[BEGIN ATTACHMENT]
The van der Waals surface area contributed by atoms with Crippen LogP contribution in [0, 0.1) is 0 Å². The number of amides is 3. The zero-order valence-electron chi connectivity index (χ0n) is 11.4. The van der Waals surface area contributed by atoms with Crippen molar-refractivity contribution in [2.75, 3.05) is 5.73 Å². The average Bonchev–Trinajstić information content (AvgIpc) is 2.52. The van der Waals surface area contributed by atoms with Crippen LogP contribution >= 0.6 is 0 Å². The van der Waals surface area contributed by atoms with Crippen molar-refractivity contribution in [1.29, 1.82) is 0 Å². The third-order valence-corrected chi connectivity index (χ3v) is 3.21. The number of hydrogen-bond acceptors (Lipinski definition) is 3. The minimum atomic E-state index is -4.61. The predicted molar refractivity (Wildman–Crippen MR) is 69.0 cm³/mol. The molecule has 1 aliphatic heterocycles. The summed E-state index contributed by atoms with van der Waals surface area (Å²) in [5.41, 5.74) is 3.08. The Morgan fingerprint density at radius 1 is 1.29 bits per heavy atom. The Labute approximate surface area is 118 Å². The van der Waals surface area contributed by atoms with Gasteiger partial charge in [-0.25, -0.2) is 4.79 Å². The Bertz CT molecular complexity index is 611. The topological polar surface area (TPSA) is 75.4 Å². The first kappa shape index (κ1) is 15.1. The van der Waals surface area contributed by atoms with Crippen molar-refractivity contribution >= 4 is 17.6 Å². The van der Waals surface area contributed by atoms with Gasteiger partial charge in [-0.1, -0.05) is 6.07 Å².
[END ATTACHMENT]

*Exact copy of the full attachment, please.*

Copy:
The van der Waals surface area contributed by atoms with Crippen LogP contribution in [0, 0.1) is 0 Å². The number of amides is 3. The zero-order valence-electron chi connectivity index (χ0n) is 11.4. The van der Waals surface area contributed by atoms with Crippen molar-refractivity contribution in [2.75, 3.05) is 5.73 Å². The average Bonchev–Trinajstić information content (AvgIpc) is 2.52. The van der Waals surface area contributed by atoms with Crippen LogP contribution >= 0.6 is 0 Å². The van der Waals surface area contributed by atoms with Crippen molar-refractivity contribution in [1.29, 1.82) is 0 Å². The third-order valence-corrected chi connectivity index (χ3v) is 3.21. The number of hydrogen-bond acceptors (Lipinski definition) is 3. The minimum atomic E-state index is -4.61. The predicted molar refractivity (Wildman–Crippen MR) is 69.0 cm³/mol. The molecule has 1 aliphatic heterocycles. The summed E-state index contributed by atoms with van der Waals surface area (Å²) in [5.41, 5.74) is 3.08. The Morgan fingerprint density at radius 1 is 1.29 bits per heavy atom. The Labute approximate surface area is 118 Å². The van der Waals surface area contributed by atoms with Gasteiger partial charge in [-0.25, -0.2) is 4.79 Å². The Bertz CT molecular complexity index is 611. The topological polar surface area (TPSA) is 75.4 Å². The first kappa shape index (κ1) is 15.1. The van der Waals surface area contributed by atoms with Crippen molar-refractivity contribution >= 4 is 17.6 Å². The van der Waals surface area contributed by atoms with Gasteiger partial charge in [-0.1, -0.05) is 6.07 Å².